Actress Judi Dench says she 'can't even see' due to macular degeneration. Here's what to know about the leading cause of vision loss for people over 50.

Judi Dench says macular degeneration has affected her vision. (Karwai Tang/WireImage)
Judi Dench says macular degeneration has affected her vision. (Karwai Tang/WireImage via Getty Images)

Dame Judi Dench has no acting roles lined up and may be on the cusp of retirement because she “can’t even see,” the legendary actress, 89, recently told reporters at the Chelsea Flower Show in London, according to Deadline. In 2012, the Oscar winner shared that she’d been diagnosed with the eye condition macular degeneration, which is the most common cause of vision loss in people 50 and older, according to Johns Hopkins Medicine.

Dench has shared in previous interviews that the condition has affected her ability to read scripts, People reports. "I've had to find another way of learning lines and things, which is having great friends of mine repeat them to me over and over and over again,” she said at a 2021 event. "So I have to learn through repetition, and I just hope that people won't notice too much if all the lines are completely hopeless!"

How common is macular degeneration, and what causes it? Experts explain the condition.

Macular degeneration happens with age, when the macula, at the center of the retina — “the part of the eye that sees the world for us,” Dr. Vlad Diaconita, a retinal and vitreoretinal surgeon at Columbia University, tells Yahoo Life — starts to get damaged and its photoreceptors begin to die off. The macula lets us see what’s directly in front of us, so most commonly only the center of the vision is affected by macular degeneration.

Early-stage macular degeneration affects about 1 in every 10 Americans ages 50 or older, and risks rise with age, according to the nonprofit Prevent Blindness. The disease is more common in white people and those with lighter eye colors, tends to run in families and has a genetic component, although it is not considered hereditary, Dr. Ananth Sastry, an ophthalmologist with the Cleveland Clinic, tells Yahoo Life. According to the BrightFocus Foundation, you have about twice the average risk of getting macular degeneration if one of your parents develops it.

Some 90% of macular degeneration cases are the slower, “dry” form of the disease, BrightFocus Foundation estimates. In some cases, dry macular degeneration can convert to “wet” degeneration, caused by “bleeding or a leaky blood vessel,” that leads to a much more rapid loss of visual acuity, explains Diaconita.

Most people won’t know they have macular degeneration during the disease’s early stages, says Diaconita. That’s why finding out if you have a family history is so important. If you have relatives — especially parents, siblings or grandparents — with macular degeneration, your eye doctor can start screening you for changes to the retina, using a painless imaging technique and specialized vision tests.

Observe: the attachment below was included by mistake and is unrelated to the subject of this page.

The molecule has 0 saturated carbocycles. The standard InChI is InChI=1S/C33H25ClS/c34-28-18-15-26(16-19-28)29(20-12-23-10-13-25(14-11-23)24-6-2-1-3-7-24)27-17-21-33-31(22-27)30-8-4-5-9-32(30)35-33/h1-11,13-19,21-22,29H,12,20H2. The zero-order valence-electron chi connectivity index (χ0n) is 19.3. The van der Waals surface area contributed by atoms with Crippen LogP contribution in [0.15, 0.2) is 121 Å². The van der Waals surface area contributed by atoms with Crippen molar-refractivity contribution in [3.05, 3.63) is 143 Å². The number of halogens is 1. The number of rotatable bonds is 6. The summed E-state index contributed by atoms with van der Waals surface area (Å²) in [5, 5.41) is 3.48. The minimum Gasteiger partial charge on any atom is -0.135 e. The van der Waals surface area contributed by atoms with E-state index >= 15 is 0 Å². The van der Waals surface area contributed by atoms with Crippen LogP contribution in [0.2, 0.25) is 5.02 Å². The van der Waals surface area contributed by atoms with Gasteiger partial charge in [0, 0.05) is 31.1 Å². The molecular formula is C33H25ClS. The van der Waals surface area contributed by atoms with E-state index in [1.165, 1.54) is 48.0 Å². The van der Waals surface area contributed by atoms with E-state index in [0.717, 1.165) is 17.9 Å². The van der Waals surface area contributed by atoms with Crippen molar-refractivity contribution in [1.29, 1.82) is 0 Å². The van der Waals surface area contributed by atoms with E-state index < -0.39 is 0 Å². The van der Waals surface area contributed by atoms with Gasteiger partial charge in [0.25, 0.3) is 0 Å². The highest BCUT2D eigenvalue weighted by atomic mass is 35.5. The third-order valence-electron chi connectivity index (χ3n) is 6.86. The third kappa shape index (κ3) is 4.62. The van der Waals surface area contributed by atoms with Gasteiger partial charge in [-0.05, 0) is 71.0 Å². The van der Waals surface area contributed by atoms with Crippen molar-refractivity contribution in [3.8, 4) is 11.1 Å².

Vision changes typically begin at the intermediate stage of the condition. These may be small blind or blurry spots — “like a thumbprint” — that make it difficult to see what’s at the center of your field of vision, and grow over time, says Diaconita. The disease can also make straight lines appear wavy. These changes make certain tasks, including reading and driving, particularly difficult, but macular degeneration rarely impairs mobility because it doesn’t affect peripheral vision, Diaconita says. People with macular degeneration “may not be able to tell if the dial on the stove is turned to ‘off,’ but they can get to the stove,” he explains.

The more common “dry” form of macular degeneration very rarely leads to total blindness, Diaconita says. But, while “wet” macular degeneration accounts for just 10% of cases of the disease, it’s the cause of 90% of legal blindness, according to the BrightFocus Foundation.

No, there’s no cure. However, there are treatments, lifestyle changes and supplements that may help slow the eye disease’s progression. Injectable monthly treatments can slow its progression, and special supplements containing high doses of antioxidants and zinc may help to delay central vision loss. The supplements — called AREDS 2 — can be bought over the counter, but are intended to be used only by people who have been diagnosed with macular degeneration, and you should talk to your eye doctor first, says Sastry.

Age is the main risk factor for macular degeneration, but you do have some control over other factors that contribute to how soon and how rapidly vision loss begins, say Diaconita and Sastry.

Diaconita advises his patients to quit or cut back on smoking, if possible. “Anything that negatively affects the blood vessels is probably bad,” he says, including “blood pressure that is dangerously low, high blood pressure, uncontrolled heart disease or uncontrolled risk of stroke.” That’s why maintaining a healthy weight, exercising and eating a diet high in vegetables, fruits and fish can help reduce your risks, too, according to the BrightFocus Foundation.

Sastry adds that everyone, but especially those with a family history of macular degeneration, should get screened every year starting at age 50. Once the disease is diagnosed, your ophthalmologist can track you and recommend vitamins or treatments to slow the progression. “Treatment can, at the very least, prevent it from getting significantly worse at a rapid rate and, best case, recover a significant amount of vision and protect it for as long as possible,” Sastry says.